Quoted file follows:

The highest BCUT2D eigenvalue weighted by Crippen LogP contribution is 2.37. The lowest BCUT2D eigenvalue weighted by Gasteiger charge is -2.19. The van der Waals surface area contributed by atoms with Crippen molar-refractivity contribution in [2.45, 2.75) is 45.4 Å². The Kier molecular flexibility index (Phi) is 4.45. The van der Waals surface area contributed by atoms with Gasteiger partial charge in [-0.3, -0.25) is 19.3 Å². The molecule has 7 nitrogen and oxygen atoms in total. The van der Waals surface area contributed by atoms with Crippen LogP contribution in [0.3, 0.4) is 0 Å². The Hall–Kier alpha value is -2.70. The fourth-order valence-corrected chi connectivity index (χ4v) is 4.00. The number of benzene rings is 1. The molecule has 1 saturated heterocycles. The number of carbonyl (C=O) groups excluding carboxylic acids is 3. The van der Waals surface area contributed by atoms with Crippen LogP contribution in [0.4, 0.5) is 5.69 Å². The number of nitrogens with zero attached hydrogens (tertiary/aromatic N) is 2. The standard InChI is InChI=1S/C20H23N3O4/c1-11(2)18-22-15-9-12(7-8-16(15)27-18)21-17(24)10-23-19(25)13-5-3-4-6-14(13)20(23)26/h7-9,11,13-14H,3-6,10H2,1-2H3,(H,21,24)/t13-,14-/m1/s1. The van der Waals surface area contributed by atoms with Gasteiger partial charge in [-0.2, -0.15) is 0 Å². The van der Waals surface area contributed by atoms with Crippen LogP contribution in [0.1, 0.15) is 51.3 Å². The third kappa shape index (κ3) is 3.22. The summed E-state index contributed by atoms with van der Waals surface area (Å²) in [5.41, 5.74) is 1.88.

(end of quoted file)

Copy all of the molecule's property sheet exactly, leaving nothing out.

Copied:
The highest BCUT2D eigenvalue weighted by Crippen LogP contribution is 2.37. The lowest BCUT2D eigenvalue weighted by Gasteiger charge is -2.19. The van der Waals surface area contributed by atoms with Crippen molar-refractivity contribution in [2.45, 2.75) is 45.4 Å². The Kier molecular flexibility index (Phi) is 4.45. The van der Waals surface area contributed by atoms with Gasteiger partial charge in [-0.3, -0.25) is 19.3 Å². The molecule has 7 nitrogen and oxygen atoms in total. The van der Waals surface area contributed by atoms with Crippen LogP contribution in [0.3, 0.4) is 0 Å². The Hall–Kier alpha value is -2.70. The fourth-order valence-corrected chi connectivity index (χ4v) is 4.00. The number of benzene rings is 1. The molecule has 1 saturated heterocycles. The number of carbonyl (C=O) groups excluding carboxylic acids is 3. The van der Waals surface area contributed by atoms with Crippen LogP contribution in [0.4, 0.5) is 5.69 Å². The number of nitrogens with zero attached hydrogens (tertiary/aromatic N) is 2. The standard InChI is InChI=1S/C20H23N3O4/c1-11(2)18-22-15-9-12(7-8-16(15)27-18)21-17(24)10-23-19(25)13-5-3-4-6-14(13)20(23)26/h7-9,11,13-14H,3-6,10H2,1-2H3,(H,21,24)/t13-,14-/m1/s1. The van der Waals surface area contributed by atoms with Gasteiger partial charge in [-0.2, -0.15) is 0 Å². The van der Waals surface area contributed by atoms with Crippen LogP contribution in [0.1, 0.15) is 51.3 Å². The third kappa shape index (κ3) is 3.22. The summed E-state index contributed by atoms with van der Waals surface area (Å²) in [5.41, 5.74) is 1.88.